Now PwC’s takeover of PPB Advisory has been endorsed by PPBA’s partners, the market’s attention will inevitably shift to the remaining independents operating at the top end – KordaMentha, McGrathNicol, Ferrier Hodgson and FTI Consulting.
Does a similar fate await those remaining? SiN’s mail is that McGrathNicol has already fielded informal expressions of interest.
Executive chairman Peter Anderson however wasn’t giving anything away.
“We continue to hold the view that independence remains a fundamental tenet of our client offer and one of the keys to the success of our firm,” Anderson said via text after this story was published.
“We are pleased to be able to continue that offer,” he said.
One possible suitor may have been Deloitte given it reportedly approached PPBA prior to the talks with PwC getting serious.
If correct it suggests that those with the financial capability to acquire see the current stagnant market as an opportunity to bulk up ahead of the anticipated surge in work that rising interest rates will provide.
Timing of course, remains the key. At the moment the banks show no sign of reversing their policy of keeping difficult files in house and sitting on all but the prickliest.
One source told SiN recently that PPBA’s banker ANZ had not taken any enforcement action in more than 12 months.
The source also said their firm had crunched the numbers on receiverships in NSW and found that in 2012 there’d been 350 whilst in 2017 there had been 90-odd appointments, most of which came from non-bank lenders.
The result has been that the big four – traditionally the source of lucrative receivership work for the big independents – have become the most reluctant of appointors.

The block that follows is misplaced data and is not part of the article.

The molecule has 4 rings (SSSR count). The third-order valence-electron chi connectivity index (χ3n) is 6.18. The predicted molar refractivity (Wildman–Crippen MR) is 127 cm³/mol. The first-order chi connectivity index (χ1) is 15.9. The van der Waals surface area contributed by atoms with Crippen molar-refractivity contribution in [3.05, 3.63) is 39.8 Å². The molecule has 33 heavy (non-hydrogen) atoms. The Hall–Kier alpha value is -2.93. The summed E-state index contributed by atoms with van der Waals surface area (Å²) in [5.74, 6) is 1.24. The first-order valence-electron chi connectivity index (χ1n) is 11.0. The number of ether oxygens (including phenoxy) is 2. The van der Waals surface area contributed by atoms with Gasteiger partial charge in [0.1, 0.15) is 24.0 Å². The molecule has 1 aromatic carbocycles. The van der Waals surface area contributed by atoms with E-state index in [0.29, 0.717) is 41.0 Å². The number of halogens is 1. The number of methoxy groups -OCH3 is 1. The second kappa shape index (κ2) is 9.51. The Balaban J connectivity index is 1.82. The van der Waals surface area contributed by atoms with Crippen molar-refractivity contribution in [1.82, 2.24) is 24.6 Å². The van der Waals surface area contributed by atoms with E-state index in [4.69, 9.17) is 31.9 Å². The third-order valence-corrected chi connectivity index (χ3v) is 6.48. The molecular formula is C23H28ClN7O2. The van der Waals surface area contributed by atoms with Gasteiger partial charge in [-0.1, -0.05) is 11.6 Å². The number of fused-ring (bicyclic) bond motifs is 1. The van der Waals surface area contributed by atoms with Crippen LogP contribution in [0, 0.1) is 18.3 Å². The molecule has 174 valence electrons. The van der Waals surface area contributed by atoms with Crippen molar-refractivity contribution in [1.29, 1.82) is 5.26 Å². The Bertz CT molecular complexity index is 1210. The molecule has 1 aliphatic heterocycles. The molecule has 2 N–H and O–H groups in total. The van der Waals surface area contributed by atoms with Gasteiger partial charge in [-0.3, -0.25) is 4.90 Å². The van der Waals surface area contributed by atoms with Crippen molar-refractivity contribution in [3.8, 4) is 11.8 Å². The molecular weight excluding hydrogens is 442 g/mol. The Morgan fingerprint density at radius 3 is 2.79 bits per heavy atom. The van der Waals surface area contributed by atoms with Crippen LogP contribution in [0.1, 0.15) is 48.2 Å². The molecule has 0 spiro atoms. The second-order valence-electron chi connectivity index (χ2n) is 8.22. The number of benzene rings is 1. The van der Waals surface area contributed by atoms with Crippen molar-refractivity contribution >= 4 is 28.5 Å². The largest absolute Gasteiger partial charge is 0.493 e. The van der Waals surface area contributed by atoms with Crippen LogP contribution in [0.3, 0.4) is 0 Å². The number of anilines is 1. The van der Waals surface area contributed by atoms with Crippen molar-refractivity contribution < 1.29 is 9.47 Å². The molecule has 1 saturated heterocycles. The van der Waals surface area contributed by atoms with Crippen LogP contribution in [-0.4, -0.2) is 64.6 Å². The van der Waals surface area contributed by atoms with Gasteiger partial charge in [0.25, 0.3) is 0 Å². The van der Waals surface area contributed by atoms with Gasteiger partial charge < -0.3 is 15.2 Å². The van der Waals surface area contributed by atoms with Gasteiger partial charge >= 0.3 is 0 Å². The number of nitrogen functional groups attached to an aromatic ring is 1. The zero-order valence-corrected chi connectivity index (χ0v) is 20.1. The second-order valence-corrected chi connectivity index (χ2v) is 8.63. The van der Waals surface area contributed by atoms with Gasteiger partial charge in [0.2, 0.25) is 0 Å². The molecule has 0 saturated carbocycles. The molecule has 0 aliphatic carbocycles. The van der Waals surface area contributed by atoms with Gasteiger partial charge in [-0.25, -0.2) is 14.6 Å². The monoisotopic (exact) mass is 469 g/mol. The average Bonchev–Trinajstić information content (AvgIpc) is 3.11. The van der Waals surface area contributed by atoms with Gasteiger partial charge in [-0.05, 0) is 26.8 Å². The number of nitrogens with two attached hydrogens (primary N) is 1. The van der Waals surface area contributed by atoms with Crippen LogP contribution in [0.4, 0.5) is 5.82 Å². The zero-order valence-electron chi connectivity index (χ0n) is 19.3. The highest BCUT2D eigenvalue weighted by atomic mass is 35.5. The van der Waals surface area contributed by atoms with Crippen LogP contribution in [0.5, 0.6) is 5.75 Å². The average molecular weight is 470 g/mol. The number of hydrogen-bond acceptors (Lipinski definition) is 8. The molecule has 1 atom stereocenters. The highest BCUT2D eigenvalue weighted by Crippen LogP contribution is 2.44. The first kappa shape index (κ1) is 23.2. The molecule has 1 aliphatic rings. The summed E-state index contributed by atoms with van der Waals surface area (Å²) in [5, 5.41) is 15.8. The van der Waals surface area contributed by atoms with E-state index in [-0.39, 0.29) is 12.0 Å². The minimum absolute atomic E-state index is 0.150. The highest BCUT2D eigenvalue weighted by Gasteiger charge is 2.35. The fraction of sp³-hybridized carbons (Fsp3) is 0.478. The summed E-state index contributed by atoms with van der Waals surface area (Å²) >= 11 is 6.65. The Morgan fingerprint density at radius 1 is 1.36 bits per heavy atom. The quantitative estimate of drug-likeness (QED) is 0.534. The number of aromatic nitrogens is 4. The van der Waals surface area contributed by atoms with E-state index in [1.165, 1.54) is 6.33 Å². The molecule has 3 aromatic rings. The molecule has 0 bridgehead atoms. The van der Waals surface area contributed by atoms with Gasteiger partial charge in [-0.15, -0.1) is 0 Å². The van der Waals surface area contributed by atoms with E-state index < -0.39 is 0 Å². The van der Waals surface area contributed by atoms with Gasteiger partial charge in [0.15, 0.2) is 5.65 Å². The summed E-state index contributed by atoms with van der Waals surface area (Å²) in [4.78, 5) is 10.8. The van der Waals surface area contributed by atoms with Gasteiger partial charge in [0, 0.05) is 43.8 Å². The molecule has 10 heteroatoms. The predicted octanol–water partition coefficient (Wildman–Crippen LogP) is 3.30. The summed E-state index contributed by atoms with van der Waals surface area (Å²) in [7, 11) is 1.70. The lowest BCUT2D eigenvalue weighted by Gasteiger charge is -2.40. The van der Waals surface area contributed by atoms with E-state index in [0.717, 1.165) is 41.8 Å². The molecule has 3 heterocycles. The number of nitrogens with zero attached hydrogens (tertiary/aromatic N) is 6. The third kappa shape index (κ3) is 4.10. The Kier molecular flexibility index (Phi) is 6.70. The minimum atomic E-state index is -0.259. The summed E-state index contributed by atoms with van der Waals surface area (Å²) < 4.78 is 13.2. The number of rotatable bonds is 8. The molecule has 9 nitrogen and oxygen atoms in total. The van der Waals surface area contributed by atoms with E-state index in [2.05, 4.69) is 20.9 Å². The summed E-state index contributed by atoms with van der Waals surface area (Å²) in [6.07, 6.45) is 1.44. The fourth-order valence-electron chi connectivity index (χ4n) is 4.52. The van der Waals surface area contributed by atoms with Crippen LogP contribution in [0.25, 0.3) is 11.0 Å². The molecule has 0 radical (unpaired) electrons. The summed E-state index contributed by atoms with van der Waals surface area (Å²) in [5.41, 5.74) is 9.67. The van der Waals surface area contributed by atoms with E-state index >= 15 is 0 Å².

“They’ve let these overseas guys come in and take the market and they’ve not responded. They just look confused.” Anonymous banker.
Nor are the banks as likely to press for the installation of their own investigating accountant (IA) if a distressed customer has their own. Being on the bank panels doesn’t reap the rewards it used to.
All this suggests that conditions for the remaining independents will continue to be tough, increasing the pressure on their equity owners to either cut costs or contemplate takeover offers, and that’s not factoring in the threat brought by increased competition that’s followed the rise in non-bank lending.
While the secondary lending market has provided borrowers with an alternative, it’s also turned out to be a double edged sword for Australia’s big independent restructuring and insolvency firms.
One banker who spoke to SiN on condition of anonymity said that as banks have pulled back on lending, many customers have gone offshore.
When things have gone bad the foreign lenders have often appointed firms they are familiar with as opposed to the local operators, with the consequence that offshore players like Houlihan Lokey and Moelis have increased their presence in Australia’s already constrained domestic market.
The local independents, in the banker’s view, have not dealt effectively with the challenge.
“They’ve let theses overseas guys come in and take the market and they’ve not responded. They just look confused,” the banker said.
Well, there’s nothing like merger and acquisition activity to galvanise the minds of the confused.